Yeah, you get the picture. I’m not sure if my nervousness had dulled my pain threshold or if I was shocked since this was the first time that I had one of those done, but man, IT HURT LIKE HELL!!!! I probably should have gone to confession on the following Sunday, that was too many expletives and using the Lord’s name in vain during a few seconds of pain.
Hey! That rhymes!
Anyway, having put up with that little bit of ‘discomfort’ I slowly sat up, pulled up my trousers and collected the paperwork that Dr. G printed out for me. We shook hands before my father and I left.
“I’ll see you next week,” said Dr. G, “Don’t forget that stool sample.”
“Yes, Ma’am,” I replied.

Man, it felt uncomfortable to walk for a few minutes. ‘Discomfort’ my ass.

No pun intended.

 

Pray For The Day – Return Of The Beast

An underrated tune by the rapper Ja Rule,
Had hits in the day though he was a damn fool,

Looking back on the day that I finally bit the bullet,
Symptoms returned so I finally said ‘fuck it’,
What follows is the beginning of the war,
No turning back, Soldier, the battle is on. 

 

May & June 2018

Soaring high in the sky, I was Superman with his cape on,
The baddest dude from the planet of Krypton,
‘Twas mid-Autumn and I was still savoring the victory,
Over my own body, plus the stress and anxiety,
But what goes up must come down, the cliché rang true,
Stared me in the face and cackled, ‘it’ll happen to you!’
Suddenly I was Icarus, I’d flown too close to the sun,
Those wax wings melted, here comes the fatal plunge.

 

Life returned to normal rather quickly after we returned home to Australia from up north. I resumed my duties at the International Wing Chun Academy, where I both trained and instructed, and I also started applying for work again (I’m a contractor so work is kinda up and down for me). I also caught up with friends and family and one Saturday shortly after our return my father and I helped my sister assemble a cabinet for her apartment, which was frustrating and quite awkward at times but we got the job done. We definitely had moments that were worthy of a sitcom.
Heck, I even set myself a new fitness goal for the next few months. I had watched that film Black Panther on the cruise ship during the Alaska leg of the trip and upon seeing the character Erik Killmonger (portrayed brilliantly by Michael B. Jordan) on screen I set myself a personal challenge to try and attain his physique. Given that I am genetically inclined to be on the lean and thin side it was probably a fool’s errand but hey, a man can try, right? Time to pump some serious iron and eat like a horse!

You could say that life was pretty good. But that being said, while I had put the health scare from the previous month behind me I still checked every time I ‘went’ to make sure that things back there were still normal. Everything was hunky-dory for a while but one day in late May, I was in for a big shock.

 

NOT AGAIN!!!!!

 

I couldn’t believe my damn eyes. There were bloody streaks in my stools again! I guess those two weeks of zero symptoms during the trip was only a temporary reprieve, it was too good to be true.

Maybe I shouldn’t have returned home.

I then began to wonder if my diet contributed to these symptoms. I thought about the foods that had I consumed during the trip and decided that maybe there were things I was eating and drinking back home that were negatively affecting my body.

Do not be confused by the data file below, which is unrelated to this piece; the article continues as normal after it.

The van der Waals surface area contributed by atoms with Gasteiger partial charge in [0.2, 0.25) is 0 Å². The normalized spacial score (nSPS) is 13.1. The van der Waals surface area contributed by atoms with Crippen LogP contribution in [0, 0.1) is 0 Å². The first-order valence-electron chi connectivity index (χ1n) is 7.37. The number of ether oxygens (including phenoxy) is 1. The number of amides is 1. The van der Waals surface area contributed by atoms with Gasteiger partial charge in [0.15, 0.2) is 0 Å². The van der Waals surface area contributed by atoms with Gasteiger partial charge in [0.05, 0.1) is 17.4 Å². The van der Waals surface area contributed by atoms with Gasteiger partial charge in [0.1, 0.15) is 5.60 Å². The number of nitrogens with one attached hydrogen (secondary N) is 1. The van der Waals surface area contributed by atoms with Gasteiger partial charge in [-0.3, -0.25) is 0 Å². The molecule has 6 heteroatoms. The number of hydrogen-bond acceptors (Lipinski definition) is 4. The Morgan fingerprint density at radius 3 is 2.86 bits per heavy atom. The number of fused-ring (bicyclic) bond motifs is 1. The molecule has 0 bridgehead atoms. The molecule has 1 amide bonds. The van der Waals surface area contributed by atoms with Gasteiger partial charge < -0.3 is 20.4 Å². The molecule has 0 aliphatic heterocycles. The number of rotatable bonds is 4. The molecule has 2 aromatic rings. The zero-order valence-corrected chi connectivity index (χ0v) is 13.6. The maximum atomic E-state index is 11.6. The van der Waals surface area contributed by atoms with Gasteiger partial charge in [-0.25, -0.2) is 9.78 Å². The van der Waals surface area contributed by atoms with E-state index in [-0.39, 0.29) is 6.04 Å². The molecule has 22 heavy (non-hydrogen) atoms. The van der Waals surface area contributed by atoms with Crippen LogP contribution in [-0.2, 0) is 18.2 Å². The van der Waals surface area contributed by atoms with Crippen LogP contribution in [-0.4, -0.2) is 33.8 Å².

Dairy? Reduced.
Water straight from the tap? Reduced.
Any form of junk food? Gone.
Yet the bloody stools continued. On-and-off initially but then gradually became a regular occurrence before intensifying quicker than I could believe and also brought new symptoms with it. In addition to the blood I noticed that I was beginning to lose weight even though I was pumping that iron hard trying to get Erik Killmonger’s build. I also found myself having to go to the toilet more times than usual on some days, at one point I went more than five times in one day. It’s as though I had pissed off whatever disease was within and after a few weeks of devising a new game plan it had returned to take its revenge on me, talk about vindictive!

However, an incident that occurred a few days after the symptoms became aggressive finally convinced me to see a doctor after weeks of ducking and dodging. I won’t go into too much detail about it, it’s both disgusting and embarrassing, but all you need to know is that something happened following a workout one morning and quickly became more frequent.

That’s it, can’t run and hide no more.

And so one morning during early June I got dressed and, rebelling against my brain’s orders to turn back and go home, trekked off to the nearest medical center.

 

I went to a medical center that was walking distance from my home, registered at the front desk and then sat down on one of the chairs in the waiting room, surrounded by other would-be patients. It was a long time since I’ve had to do this so I was feeling rather nervous. I looked around at the people around me, most of them looked rather healthy but I guess everyone has a secret battle that no one knows about.
I didn’t have to wait too long. After about ten minutes one of the doctors summoned me into his office. His space didn’t look too welcoming, it was small and rather cramped, had no windows and the air was quite stuffy. The walls were also a dull cream-color, his desk was piled high with paperwork and stationery and of course, he had the obligatory health and anatomy charts, medical paraphernalia and a model of the human body sitting on his table next to the pile of paperwork.
I felt as though I had walked into a mad scientist’s lair and that this dude was going to conduct some weird experiments on me. As for the doctor himself, he was a rather short, middle-aged Asian man with glasses and a head full of dark hair with grey streaks. He spoke in a quiet and relaxed tone, almost a whisper, that matched his unflappable demeanor.